## 14. Infinite repetition and defection

14Infinite repetition and

defection

If Firm 1 keeps defecting:

360

288

288

288

288

216

288

288

288

288

Gain: 36

Loss: 36

Loss: 36

360

216

324

324

324

216

360

324

324

324

If Firm 1 reverts back to cooperation:

Gain: 36

Loss: 36

Loss: 108

Loss: 36

If defection, trade-off defection - return to cooperation

## 15. Discounting future payoffs

15Recall from the analysis of bargaining that players discount

future payoffs. The discount factor is δ= 1/(1+r), with δ < 1.

r is the interest rate

Invest $1 today

Want $1 next year

get $(1+r) next year

invest $1/(1+r) today

For example, if r=0.25, then δ =0.8, i.e. a player values $1

received one period in the future as being equivalent to $0.80

right now.

## 16. Discounting future payoffs

16Considering an infinitely repeated game, suppose

that an outcome of this game is that a player

receives $1 in every future play (round) of the game,

starting from next period.

Present value of $1 every period (starting from next

period):

1

1

1

1

1

...

2

3

4

(1 r) (1 r) (1 r) (1 r)

r

## 17. Defection?

17Defecting once vs. always cooperate against a TFT

player. Gain 36 in period 1; Lose 108 in period 2.

Defect if: 36

108

r 2

1 r

Defecting forever vs. always cooperate against a TFT

player. Gain 36 in period 1; Lose 36 every period ever after.

Defect if:

36

36

r 1

r

## 18. Defection?

18When r is high (r>minimum{1,2}, i.e. r>1 in this

example), cooperation cannot be sustained.

When future payoffs are heavily discounted, present gains

outweigh future losses.

Cooperation is sustainable only if r<1, i.e. if future

payoffs are not too heavily discounted.

Lesson: Infinite repetition increases the possibilities of

cooperation, but r has to be low enough.

## 19. Games of unknown length

19Interactions don’t last forever: Suppose there is a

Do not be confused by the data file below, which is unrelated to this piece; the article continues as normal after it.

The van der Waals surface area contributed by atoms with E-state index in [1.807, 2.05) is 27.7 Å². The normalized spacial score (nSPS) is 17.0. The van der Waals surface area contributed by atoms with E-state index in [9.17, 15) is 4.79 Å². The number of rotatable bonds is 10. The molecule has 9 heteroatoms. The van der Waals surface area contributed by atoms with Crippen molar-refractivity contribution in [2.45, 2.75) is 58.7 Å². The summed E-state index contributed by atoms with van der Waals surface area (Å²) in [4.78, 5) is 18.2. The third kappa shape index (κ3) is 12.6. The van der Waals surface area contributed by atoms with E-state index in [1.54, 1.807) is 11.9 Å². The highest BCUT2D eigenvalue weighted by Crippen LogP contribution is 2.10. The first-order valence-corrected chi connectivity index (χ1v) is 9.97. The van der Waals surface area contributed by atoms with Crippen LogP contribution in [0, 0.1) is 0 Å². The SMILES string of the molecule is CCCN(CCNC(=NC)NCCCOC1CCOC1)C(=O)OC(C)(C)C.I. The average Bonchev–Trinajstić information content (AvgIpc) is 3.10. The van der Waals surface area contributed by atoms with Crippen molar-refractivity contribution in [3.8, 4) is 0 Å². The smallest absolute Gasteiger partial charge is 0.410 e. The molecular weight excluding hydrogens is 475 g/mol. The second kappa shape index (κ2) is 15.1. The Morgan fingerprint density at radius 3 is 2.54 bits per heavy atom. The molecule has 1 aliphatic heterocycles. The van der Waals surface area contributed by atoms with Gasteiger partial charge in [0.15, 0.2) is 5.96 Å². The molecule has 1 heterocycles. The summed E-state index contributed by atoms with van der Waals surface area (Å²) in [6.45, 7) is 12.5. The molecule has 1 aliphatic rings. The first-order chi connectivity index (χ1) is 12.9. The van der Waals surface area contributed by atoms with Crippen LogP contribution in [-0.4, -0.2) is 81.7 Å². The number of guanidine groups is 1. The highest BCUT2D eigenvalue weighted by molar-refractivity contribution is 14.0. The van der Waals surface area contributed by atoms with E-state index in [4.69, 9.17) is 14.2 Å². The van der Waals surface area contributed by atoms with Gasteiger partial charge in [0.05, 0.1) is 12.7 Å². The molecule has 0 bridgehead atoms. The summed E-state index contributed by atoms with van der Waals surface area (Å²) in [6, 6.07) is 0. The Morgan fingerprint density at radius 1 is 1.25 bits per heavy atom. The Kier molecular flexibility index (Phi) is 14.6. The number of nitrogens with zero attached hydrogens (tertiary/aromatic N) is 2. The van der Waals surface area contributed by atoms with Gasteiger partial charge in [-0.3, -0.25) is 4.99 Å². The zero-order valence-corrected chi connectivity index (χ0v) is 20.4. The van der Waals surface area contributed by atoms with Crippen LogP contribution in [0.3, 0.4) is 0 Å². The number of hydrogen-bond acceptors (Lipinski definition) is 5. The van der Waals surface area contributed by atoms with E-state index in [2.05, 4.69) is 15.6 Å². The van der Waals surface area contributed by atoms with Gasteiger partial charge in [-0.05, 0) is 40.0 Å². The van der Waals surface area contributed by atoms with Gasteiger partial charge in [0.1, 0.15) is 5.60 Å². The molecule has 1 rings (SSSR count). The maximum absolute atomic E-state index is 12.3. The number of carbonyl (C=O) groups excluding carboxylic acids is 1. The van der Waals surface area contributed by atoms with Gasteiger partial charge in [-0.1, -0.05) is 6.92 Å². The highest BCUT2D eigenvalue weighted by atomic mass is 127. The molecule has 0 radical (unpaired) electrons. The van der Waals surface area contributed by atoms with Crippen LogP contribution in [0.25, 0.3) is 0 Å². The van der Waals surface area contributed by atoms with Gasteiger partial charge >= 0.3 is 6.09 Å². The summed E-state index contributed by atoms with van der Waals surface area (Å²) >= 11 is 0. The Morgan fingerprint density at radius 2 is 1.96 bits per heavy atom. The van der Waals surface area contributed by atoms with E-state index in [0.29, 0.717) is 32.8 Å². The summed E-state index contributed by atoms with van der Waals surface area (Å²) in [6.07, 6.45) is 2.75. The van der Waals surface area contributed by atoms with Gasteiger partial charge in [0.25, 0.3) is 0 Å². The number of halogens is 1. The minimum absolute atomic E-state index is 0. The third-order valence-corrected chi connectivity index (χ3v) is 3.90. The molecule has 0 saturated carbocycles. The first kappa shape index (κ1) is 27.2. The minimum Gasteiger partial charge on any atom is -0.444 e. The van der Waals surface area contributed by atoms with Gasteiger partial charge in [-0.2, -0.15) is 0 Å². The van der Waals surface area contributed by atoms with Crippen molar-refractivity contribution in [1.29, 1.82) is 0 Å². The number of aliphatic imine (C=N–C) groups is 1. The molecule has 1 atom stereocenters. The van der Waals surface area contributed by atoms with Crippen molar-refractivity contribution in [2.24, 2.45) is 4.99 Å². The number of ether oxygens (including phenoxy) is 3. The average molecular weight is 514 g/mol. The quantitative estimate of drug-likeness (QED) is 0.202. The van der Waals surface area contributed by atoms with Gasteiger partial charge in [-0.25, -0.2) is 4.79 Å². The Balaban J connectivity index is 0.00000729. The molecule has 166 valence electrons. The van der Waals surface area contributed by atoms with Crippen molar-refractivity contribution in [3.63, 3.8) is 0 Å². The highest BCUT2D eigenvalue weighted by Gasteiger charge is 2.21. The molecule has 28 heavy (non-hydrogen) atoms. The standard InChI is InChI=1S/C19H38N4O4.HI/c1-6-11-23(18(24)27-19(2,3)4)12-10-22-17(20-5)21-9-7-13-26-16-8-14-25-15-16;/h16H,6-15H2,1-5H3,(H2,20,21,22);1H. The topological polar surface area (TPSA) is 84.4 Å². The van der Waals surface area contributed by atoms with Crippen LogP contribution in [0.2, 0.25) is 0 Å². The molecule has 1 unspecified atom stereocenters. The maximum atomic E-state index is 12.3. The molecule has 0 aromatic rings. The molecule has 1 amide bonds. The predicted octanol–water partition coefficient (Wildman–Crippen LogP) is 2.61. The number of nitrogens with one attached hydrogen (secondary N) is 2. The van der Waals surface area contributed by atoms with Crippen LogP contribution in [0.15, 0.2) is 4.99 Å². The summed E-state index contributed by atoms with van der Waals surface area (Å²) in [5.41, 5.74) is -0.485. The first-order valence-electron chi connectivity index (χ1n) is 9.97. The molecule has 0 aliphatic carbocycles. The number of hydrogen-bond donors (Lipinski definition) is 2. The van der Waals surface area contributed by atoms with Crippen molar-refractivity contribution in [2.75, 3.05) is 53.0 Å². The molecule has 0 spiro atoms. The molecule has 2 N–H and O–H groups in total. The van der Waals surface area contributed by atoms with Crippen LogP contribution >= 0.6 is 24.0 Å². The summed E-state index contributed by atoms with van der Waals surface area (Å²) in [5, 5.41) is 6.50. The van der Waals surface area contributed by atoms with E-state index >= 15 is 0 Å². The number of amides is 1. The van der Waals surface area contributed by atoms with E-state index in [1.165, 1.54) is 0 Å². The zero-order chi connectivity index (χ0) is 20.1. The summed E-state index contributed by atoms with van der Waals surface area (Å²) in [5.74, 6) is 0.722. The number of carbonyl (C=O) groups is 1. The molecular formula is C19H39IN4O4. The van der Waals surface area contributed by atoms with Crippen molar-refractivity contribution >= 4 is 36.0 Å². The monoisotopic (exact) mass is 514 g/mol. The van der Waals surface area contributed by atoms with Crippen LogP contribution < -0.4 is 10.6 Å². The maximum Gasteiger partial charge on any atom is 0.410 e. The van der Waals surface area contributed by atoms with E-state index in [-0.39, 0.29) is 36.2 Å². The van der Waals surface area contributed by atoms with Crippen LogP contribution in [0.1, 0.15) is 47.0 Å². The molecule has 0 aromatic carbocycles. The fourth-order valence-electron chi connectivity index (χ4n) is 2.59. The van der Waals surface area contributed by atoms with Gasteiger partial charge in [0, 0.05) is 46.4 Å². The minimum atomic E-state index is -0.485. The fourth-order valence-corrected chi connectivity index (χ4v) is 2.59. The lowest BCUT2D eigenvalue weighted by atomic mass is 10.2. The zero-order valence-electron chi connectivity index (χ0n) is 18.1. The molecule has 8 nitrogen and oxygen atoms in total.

probability p<1 that the interaction will continue next

period Indefinitely repeated games.

1

present value of 1 tomorrow is p

1 r

Future losses are discounted more heavily than in

infinitely repeated games, because they may not even

materialize. Cooperation is more difficult to sustain when

p<1 than when p=1.

## 20. Games of unknown length

20The effective rate of return R is the rate of return used

to discount future payoffs when p<1. R is such that:

1

1

1 r

p

R

1

1 R

1 r

p

i.e. the discount factor δ is lower when p<1.

R>r, and future payoffs are more heavily discounted,

which decreases the possibilities of cooperation.

## 21. Games of unknown length

21We found that the condition for defecting against a

TFT player is:

36

36

r 1

r

e.g. suppose that r=0.05 no defection

Now assume that there is each period a 10% chance

that the game stops: p=0.90.

1.05

R=0.16 (still <1, hence no defection) 0.9 1

If instead p=0.5, then R=1.1, and there is defection

(1.1>minimum{1,2}).

## 22. Example with asymmetric payoffs

22Example with asymmetric

payoffs

Firm 2

Firm 1

Defect

Cooperate

Defect

288,300

360,216

Cooperate

216,360

324,324

## 23. Example with asymmetric payoffs

23Example with asymmetric

payoffs

Firm 1: no change

Defect once better than cooperate if:

108

36

r 2

1 r

Defect forever better than cooperate if:

36

36

r 1

r

## 24. Example with asymmetric payoffs

24Example with asymmetric

payoffs

Firm 2:

Defect once better than cooperate if:

108

36

r 2

1 r

Defect forever better than cooperate if:

36

24

r 0.66

r

Cooperation may not be stable when r>0.66

## 25. Experimental evidence from a prisoner’s dilemma game

25From Duffy and Ochs (2009), Games and Economic Behavior.

Initially 30% of players cooperate, and this increase to 80% with

more repetitions. Trust between players increases over time and

fewer of them defect.

## 26. The Axelrod Experiment: Assessing trigger strategies

26Axelrod (1980s) invited selected specialists to enter

strategies for cooperation games in a round-robin computer

tournament.